When I had the old lead connectors, I used to slather Vaseline on the
terminals and about an inch up each cable. The engine heat would slowly
soften it, melting it into the cracks and sealing the area where the cable
went into the head. Worked well on both the clamp type and the bolt-through
ones. I haven't had that problem on my newer vehicles with the steel cable
connectors. Other than that, I just keep dirt and stuff off the posts.
One thing I tried long ago was the green and red treated felt washers. Waste
Ditto on the green & red washers & Vaseline. I put a new battery in about 12 months ago with new clamps and felt washers, and had hard starting the other day. Turns out the ground terminal connection was already starting to corrode enough to break the connection. I plan to clean with baking soda and sand paper, coat with Vaseline and check again next year.
I agree with SC Tom that cleaning and neutralizing around the terminals
annually is a good idea. I don't use grease, vaseline, etc., on mine
because they pick up dirt which in turn holds moisture and can cause
problems. Keeping the terminals and connectors clean is the key. Also, be
sure to check the cables for corrosion and clean and tighten the connectors
at the other ends of the cables, that is, at the ground point and at the
starter or starter switch (Ford). Lastly, clean and tighten the connections
on the cable from the starter switch (Ford) to the starter itself. Dirty,
loose or corroded cable or ends on any of these can cause hard starting and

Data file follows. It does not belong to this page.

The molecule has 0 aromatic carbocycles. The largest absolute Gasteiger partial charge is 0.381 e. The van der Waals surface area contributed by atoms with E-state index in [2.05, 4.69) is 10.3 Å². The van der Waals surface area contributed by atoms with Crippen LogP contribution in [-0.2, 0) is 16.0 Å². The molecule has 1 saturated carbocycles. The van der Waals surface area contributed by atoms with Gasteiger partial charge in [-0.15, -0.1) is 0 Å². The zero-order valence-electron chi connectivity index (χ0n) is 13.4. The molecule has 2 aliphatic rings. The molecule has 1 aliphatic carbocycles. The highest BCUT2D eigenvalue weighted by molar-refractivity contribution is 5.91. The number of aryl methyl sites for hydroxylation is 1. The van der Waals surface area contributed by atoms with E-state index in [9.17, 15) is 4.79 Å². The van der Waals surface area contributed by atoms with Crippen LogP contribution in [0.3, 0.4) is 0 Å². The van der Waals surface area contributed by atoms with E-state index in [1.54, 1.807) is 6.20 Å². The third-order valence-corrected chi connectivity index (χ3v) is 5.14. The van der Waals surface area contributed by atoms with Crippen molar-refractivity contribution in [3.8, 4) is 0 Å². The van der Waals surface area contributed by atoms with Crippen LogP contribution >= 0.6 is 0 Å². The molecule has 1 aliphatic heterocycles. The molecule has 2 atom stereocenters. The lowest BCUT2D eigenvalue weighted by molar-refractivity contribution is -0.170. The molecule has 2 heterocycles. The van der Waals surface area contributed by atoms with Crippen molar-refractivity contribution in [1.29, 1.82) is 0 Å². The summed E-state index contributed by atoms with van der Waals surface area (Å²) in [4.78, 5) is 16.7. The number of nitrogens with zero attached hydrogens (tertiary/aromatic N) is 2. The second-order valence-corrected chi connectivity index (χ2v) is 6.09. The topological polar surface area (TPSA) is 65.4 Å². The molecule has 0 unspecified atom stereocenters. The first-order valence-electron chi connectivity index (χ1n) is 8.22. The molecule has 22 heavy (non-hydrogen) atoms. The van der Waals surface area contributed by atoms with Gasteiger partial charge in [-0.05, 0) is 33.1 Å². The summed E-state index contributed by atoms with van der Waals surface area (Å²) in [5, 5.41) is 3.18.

battery problems. Just my two cents worth.
A very long time ago I found some stuff called Corrode Cure, or something
like that. It came in a small can, was black and gooey and smelled really
bad. It had an applicator attached to the lid. A coating of that on each
terminal prevented corrosion for as long at it was on there. That was when
I only drove British cars and worked on them myself. Now I just let my
mechanic do what he wants at each oil change. So far so good. I just
mention the battery whenever the car goes in.
Baking soda definitely gets rid of corrosion, but you have to be careful
that the liquid mixture does not get "into" the battery itself, and then
your squeaky clean terminal must be coated with something. Be sure to go as
high on the cable as necessary. Corrosion can get between the wire and the
insulation. And, don't forget to check the ground cable wherever it connect
to the body or frame.
Connections are the first thing I always look at when a problem. I remember the battery was not charging and the Kragen dude came out and checked everything with their tester, saying it was a bad alternator. I took it to my regular mechanic and he checked it and said the same. Turns out they were both measuring at the battery connections and it was a bad connection at the alternator that was the problem. Moral of the story - always trust your own judgment with your own vehicle first.
I seem to recall a few years back having a can of special paint that
worked real well, red, I think. I think I had it so long the label fell
off and it wound up getting accidentally dropped off at the traveling
toxic waste dump we have around here.
Motorsforum.com is a website by car enthusiasts for car enthusiasts. It is not affiliated with any of the car or spare part manufacturers or car dealers discussed here.
All logos and trade names are the property of their respective owners.